Pupils say that there is always an adult available if they need help or are worried about something. Parents fully appreciate the good behaviour in the school and say that their children enjoy coming to school. Parents also feel that their children, especially those who are more vulnerable, are well supported in lessons.
At the time of the last inspection, inspectors identified many strengths including pupils' achievement, pupils' good behaviour and the effectiveness of the governing body. Inspectors also asked leaders to improve some aspects of the school. These included the need for lessons to be pitched at the right level so that pupils do not lose concentration; for teachers to apply the school's marking policy consistently and give clear guidance to pupils about their next learning steps; and for pupils to know how to improve their work.
Leaders have successfully tackled these areas of improvement and the quality of teaching and learning has continued to improve. Your school improvement plan sets out clearly how you plan to improve the school further. You rightly aspire for an even higher proportion of most-able pupils, including disadvantaged pupils, to achieve greater depth of learning in mathematics.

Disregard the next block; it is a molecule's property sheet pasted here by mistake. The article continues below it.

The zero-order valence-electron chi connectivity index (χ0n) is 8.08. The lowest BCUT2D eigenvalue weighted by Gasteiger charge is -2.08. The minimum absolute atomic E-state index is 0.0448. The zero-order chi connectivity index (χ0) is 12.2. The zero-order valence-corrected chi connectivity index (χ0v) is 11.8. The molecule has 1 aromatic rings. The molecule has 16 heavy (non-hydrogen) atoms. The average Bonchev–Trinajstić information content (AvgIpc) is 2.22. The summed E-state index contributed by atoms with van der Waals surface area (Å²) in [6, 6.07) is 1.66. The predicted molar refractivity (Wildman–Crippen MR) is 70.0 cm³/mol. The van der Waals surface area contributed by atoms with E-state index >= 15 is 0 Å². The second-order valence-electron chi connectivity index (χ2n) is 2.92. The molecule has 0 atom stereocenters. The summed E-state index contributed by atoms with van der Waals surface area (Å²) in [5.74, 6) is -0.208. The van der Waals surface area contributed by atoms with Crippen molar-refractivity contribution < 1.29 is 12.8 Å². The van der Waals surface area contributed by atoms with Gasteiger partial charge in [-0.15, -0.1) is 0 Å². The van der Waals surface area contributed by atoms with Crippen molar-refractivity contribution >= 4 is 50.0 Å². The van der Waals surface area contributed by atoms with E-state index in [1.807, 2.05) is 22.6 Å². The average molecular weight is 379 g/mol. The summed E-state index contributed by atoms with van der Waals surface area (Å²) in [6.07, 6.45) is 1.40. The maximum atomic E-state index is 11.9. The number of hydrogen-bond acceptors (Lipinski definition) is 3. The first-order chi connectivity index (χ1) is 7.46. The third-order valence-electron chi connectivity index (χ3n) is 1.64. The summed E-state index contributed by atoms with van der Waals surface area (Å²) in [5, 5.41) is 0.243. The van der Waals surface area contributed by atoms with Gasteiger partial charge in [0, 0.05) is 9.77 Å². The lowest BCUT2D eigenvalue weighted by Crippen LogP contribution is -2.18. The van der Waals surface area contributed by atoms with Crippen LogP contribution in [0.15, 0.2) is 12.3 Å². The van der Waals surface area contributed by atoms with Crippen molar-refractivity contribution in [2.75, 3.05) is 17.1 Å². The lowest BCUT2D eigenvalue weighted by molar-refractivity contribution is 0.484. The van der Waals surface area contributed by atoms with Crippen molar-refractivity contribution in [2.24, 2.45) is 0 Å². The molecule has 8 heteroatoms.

Safeguarding is effective. Pupils feel safe at school and parents are very satisfied with how well the school cares for their children. Appropriate safeguarding policies and procedures are fully in place.
Regular assemblies about how to stay safe ensure that pupils can identify the school's designated safeguarding leads. Appropriate training has ensured that staff and governors are well informed of safeguarding matters and understand fully how to raise a concern. Any necessary actions are taken without delay.
Additional training has also made sure that staff know how to keep pupils safe from the risk of radicalisation and extremism. Inspection findings ? During the inspection, we looked closely at the progress of disadvantaged pupils in mathematics in key stage 2; the attainment of disadvantaged pupils in mathematics, science, spelling, punctuation and grammar in key stage 2; and the progress of the most able pupils, including those pupils who are disadvantaged, particularly in mathematics. We also looked at disadvantaged pupils' rates of absence.